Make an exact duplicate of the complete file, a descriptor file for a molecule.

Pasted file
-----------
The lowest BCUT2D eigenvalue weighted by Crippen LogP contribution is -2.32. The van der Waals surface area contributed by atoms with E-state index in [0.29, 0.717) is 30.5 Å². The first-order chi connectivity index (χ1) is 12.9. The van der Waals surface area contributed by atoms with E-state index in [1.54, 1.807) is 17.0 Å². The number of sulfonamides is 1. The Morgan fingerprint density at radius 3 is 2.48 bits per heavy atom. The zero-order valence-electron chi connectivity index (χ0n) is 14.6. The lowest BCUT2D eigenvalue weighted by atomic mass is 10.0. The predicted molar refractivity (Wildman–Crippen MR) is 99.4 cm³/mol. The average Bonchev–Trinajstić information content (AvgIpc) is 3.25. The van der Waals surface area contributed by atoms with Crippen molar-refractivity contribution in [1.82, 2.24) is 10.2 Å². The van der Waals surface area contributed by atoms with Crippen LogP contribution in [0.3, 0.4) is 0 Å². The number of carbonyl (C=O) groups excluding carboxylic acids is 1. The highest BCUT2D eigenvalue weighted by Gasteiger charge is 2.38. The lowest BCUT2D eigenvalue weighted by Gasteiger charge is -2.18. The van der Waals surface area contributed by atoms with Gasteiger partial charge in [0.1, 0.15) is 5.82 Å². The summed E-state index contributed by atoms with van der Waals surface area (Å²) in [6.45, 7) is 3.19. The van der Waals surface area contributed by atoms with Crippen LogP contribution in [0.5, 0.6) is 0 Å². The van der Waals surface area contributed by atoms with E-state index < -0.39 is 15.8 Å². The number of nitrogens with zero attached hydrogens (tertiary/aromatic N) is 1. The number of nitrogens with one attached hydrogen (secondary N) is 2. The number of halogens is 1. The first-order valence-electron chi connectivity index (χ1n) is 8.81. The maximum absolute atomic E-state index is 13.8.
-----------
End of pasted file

The lowest BCUT2D eigenvalue weighted by Crippen LogP contribution is -2.32. The van der Waals surface area contributed by atoms with E-state index in [0.29, 0.717) is 30.5 Å². The first-order chi connectivity index (χ1) is 12.9. The van der Waals surface area contributed by atoms with E-state index in [1.54, 1.807) is 17.0 Å². The number of sulfonamides is 1. The Morgan fingerprint density at radius 3 is 2.48 bits per heavy atom. The zero-order valence-electron chi connectivity index (χ0n) is 14.6. The lowest BCUT2D eigenvalue weighted by atomic mass is 10.0. The predicted molar refractivity (Wildman–Crippen MR) is 99.4 cm³/mol. The average Bonchev–Trinajstić information content (AvgIpc) is 3.25. The van der Waals surface area contributed by atoms with Crippen molar-refractivity contribution in [1.82, 2.24) is 10.2 Å². The van der Waals surface area contributed by atoms with Crippen LogP contribution in [0.3, 0.4) is 0 Å². The number of carbonyl (C=O) groups excluding carboxylic acids is 1. The highest BCUT2D eigenvalue weighted by Gasteiger charge is 2.38. The lowest BCUT2D eigenvalue weighted by Gasteiger charge is -2.18. The van der Waals surface area contributed by atoms with Gasteiger partial charge in [0.1, 0.15) is 5.82 Å². The summed E-state index contributed by atoms with van der Waals surface area (Å²) in [6.45, 7) is 3.19. The van der Waals surface area contributed by atoms with Crippen LogP contribution in [0.5, 0.6) is 0 Å². The van der Waals surface area contributed by atoms with E-state index < -0.39 is 15.8 Å². The number of nitrogens with zero attached hydrogens (tertiary/aromatic N) is 1. The number of nitrogens with one attached hydrogen (secondary N) is 2. The number of halogens is 1. The first-order valence-electron chi connectivity index (χ1n) is 8.81. The maximum absolute atomic E-state index is 13.8.